NKF’s Frank Clementi Expects Pricing to Be Competitive in ATL | CAPRE’s Atlanta Data Center Summit Preview
- Reliable and low-cost power ($04 – .05/kWh)
- Low risk of natural disasters (highest elevated city east of the Mississippi)
- Dense fiber networks (top 5 U.S. market for bandwidth access)
- Key U.S. transportation hub (World’s busiest airport)
- “Transaction Alley” processes 70% of all electronic payments
- 3rd largest concentration of Fortune 500 companies (15)
- The passing of HB696
CAPRE: What kind of demand drivers are setting the pace in Atlanta?
Clementi:Demand for data center space in metro Atlanta is driven by cloud users, as well as gaming, IoT, technology, healthcare, media and content.
CAPRE: How is the Edge coming into play in Atlanta or the Southeast?
Clementi: Atlanta is among the top 5 United States markets for total bandwidth and fiber access. The City of Atlanta is investing in initiatives to become an efficient and sustainable “smart city,” with plans that include a Smart City Command Center at Georgia Tech’s High Performance Computing Center and a partnership with Google Fiber for advanced traffic control and monitoring. Fiber-to-the-Tower (FTT) initiated connections to +500 towers in 2015. AT&T announced Atlanta would be among first cities to get advanced 5G wireless service.
CAPRE: How does the Atlanta data center arena compare to the other major markets such as Phoenix, Dallas, or Northern Virginia? What makes it unique at this point in time?
Clementi: Atlanta compares very favorably with other major markets. Relatively smaller than Pheonix, Dallas or Northern Virginia, in terms of total megawatts, but Atlanta’s data center market is growing fast because of HB696, reliable and low-cost power, dense fiber networks, low risk of natural disasters and large clusters of IT workers.
CAPRE: How is Atlanta or the state of Georgia supporting the data center industry?
Clementi:The state is doing a great job supporting the data center industry. For example, last year House Bill 696 was voted through Georgia’s House and Senate. This package will allow sales and use tax exemptions on equipment and software for high-technology data centers. Qualifying requirements include the creation of 20 new quality jobs and aggregate expenditures of $100, $150, or $250 million (depending on county population), over a 7-year period, to qualify for a 10-year tax abatement.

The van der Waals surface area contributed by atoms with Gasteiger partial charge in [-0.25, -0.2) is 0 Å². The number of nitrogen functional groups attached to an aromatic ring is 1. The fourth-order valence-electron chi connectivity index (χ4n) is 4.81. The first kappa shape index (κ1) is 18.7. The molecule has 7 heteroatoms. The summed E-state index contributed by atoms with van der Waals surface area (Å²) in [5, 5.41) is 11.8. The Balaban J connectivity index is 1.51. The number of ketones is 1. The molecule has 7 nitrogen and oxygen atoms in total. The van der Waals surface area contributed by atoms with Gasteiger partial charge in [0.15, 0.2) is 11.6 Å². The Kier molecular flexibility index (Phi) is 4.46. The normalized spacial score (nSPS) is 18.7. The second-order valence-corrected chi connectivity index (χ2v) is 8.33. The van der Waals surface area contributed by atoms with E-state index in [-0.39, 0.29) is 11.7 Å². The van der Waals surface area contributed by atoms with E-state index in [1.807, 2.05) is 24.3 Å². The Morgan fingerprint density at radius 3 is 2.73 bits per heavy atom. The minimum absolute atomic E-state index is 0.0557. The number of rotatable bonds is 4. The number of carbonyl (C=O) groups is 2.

CAPRE: What is the most important driver of activity in the region as we look toward 2020?
Clementi: There are three large campuses breaking ground in Atlanta by CyrusOne, Facebook and Switch. These new entrants to the market are joined by other newcomers including Ascent, DataBank, Green House Data, Lincoln Rackhouse, Mapletree and ServerFarm.
Atlanta’s business-friendly climate and low power costs, along with the anticipated incentives associated with the passing of House Bill 696, are expected to propel development. Several market participants expect Atlanta to become the second-largest data center market on the East Coast, second only to Northern Virginia.
There are still opportunities for operators to enter this Southeastern node. The Douglas County Economic Development Authority has identified 859 acres for future data center development. The parcels are located near established data centers operated by T5, Digital Realty, Google, AT&T and both of the highly-anticipated CyrusOne and Switch campuses.
CAPRE: Where are vacancy rates and prices headed as we enter the second half of 2019?
Clementi: There remains a combined 500k sf of vacant data center space with more coming online in the 4th quarter of 2019 and demand doesn’t appear to be keeping pace, so naturally prices will continue to be competitive and be forced down, especially for colocation space.
CAPRE: Are there any red flags on the horizon when you take a high level look at the Atlanta data center arena?
Clementi: No red flags, nothing but blue sky!